Orchestrating those containers can get messy: specifying which volume directories are shared with the host or between containers themselves, what ports are to be exposed for each container and how they should be linked.
This is where Docker Compose(previously named fig) can help us. Through a file called docker-compose.yml you can describe the whole setup. Let’s look at the file we’ve used for the project:
tomcat: image: balamaci/tomcat7 volumes: - /tmp/tomcatlog:/opt/tomcat/logs uitests: image: balamaci/ui-tests volumes: - .:/usr/src/app - ~/.m2:/root/.m2 links: - tomcat ports: - 8080:8080
We defined two services tomcat and uitests.
Our uitests container is linked to the tomcat container. This means there is an entry added into /etc/hosts inside the uitests container and to access the Tomcat web app server we can just do http://tomcat:8080 (from uitests which is our actual container in which we run the tests).
volumes: - .:/usr/src/app
The whole current directory - if we checked out the project - source files for the integration tests are being shared with the uitests container through a docker volume, they are not “burned” inside the image(like with the ADD command for Dockerfile). This way we can always checkout new tests and just reuse the same uitests container.
volumes: - ~/.m2:/root/.m2
We shared the .m2 folder from the host with the container. That is because we don’t want everytime we run our integration tests to pull all of maven dependencies from the internet again and again.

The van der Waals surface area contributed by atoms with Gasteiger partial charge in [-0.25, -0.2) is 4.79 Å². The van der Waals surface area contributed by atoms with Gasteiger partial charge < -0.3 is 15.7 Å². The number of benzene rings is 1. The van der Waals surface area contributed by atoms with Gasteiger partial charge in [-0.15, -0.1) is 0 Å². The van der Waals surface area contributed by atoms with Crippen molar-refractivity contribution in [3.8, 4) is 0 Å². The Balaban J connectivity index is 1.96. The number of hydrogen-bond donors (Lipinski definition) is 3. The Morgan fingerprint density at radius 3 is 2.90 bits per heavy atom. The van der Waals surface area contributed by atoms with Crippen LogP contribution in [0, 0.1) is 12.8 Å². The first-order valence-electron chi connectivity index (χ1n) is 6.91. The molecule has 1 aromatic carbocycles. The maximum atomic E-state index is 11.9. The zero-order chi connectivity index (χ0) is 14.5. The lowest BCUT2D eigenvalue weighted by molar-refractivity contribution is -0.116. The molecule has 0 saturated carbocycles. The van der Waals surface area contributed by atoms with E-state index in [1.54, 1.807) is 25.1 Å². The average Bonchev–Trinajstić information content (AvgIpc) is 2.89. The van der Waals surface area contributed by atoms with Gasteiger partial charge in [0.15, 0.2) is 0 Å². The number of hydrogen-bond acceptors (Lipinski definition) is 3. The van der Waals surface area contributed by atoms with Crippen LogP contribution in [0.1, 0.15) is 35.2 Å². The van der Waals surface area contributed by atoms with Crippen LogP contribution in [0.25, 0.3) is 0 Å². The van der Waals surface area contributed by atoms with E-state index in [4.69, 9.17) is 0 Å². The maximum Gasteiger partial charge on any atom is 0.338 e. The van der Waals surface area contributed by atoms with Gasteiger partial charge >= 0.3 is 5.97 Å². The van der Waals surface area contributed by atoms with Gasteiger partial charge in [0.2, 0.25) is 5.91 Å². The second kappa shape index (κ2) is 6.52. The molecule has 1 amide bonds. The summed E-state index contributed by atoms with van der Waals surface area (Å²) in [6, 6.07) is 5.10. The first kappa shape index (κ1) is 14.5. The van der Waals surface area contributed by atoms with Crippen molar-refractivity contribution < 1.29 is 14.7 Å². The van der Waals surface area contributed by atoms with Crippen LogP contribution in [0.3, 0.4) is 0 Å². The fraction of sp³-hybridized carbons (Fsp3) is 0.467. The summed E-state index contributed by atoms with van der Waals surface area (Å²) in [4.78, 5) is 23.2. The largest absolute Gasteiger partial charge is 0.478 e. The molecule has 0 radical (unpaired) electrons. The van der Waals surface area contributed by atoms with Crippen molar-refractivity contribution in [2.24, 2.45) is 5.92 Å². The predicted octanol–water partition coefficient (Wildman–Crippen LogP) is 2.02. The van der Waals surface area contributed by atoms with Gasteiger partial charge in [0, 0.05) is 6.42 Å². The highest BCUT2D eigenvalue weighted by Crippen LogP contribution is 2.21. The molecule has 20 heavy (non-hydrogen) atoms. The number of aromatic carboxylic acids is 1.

For more detailed help with every command, or what else you can configure be found here
If we have added in the config file a command line to be executed implicitly then we just could have done
but instead we’ll run the mvn command explicit
docker-compose run uitests mvn clean verify
which will also start the linked tomcat container
Stopping all the containers is done with:
to also remove the containers so we have a clean slate:
PS: We could have done this setup I think with all the dependencies and Tomcat server baked into a single image and container, but we kept things more clear this way and we also get a chance to play with docker-compose. PS 2: docker-compose it’s just a tool, a facilitator over docker. The created containers are in everyway “plain” docker containers, and all docker commands still apply to them.
Installing docker and docker-compose:
#docker wget -qO- https://get.docker.com/ | sh #docker-compose installing curl -L https://github.com/docker/compose/releases/download/1.3.0/docker-compose-`uname -s`-`uname -m` > /usr/local/bin/docker-compose chmod +x /usr/local/bin/docker-compose
clone the repo:
git clone email@example.com:balamaci/blog-ui-testing-container.git
build the images from the Dockerfiles
run the tests:
docker-compose run uitests mvn verify
stopping and removing the containers:
docker-compose stop docker-compose rm
Containers are awesome, I’m really buying into the hype and think they will definitely play a major role at least in helping reaching the next level of automation for testing that require more complex setups.
We’ve managed to simply our whole setup as we no longer force the reader to run tedious steps to configure the testing environment.
If we’d have pushed our uitests image to the docker image registry which offers free hosting for public repos, we could the whole would have been checkout the github repo with the integration tests and run
docker-compose run uitests mvn verify
With all the services popping up offering the possibility to deploy and run docker containers, while docker alternatives like rocket are being developed, it’s definitely worth to keep an eye on evolution of container based packaging and deployments.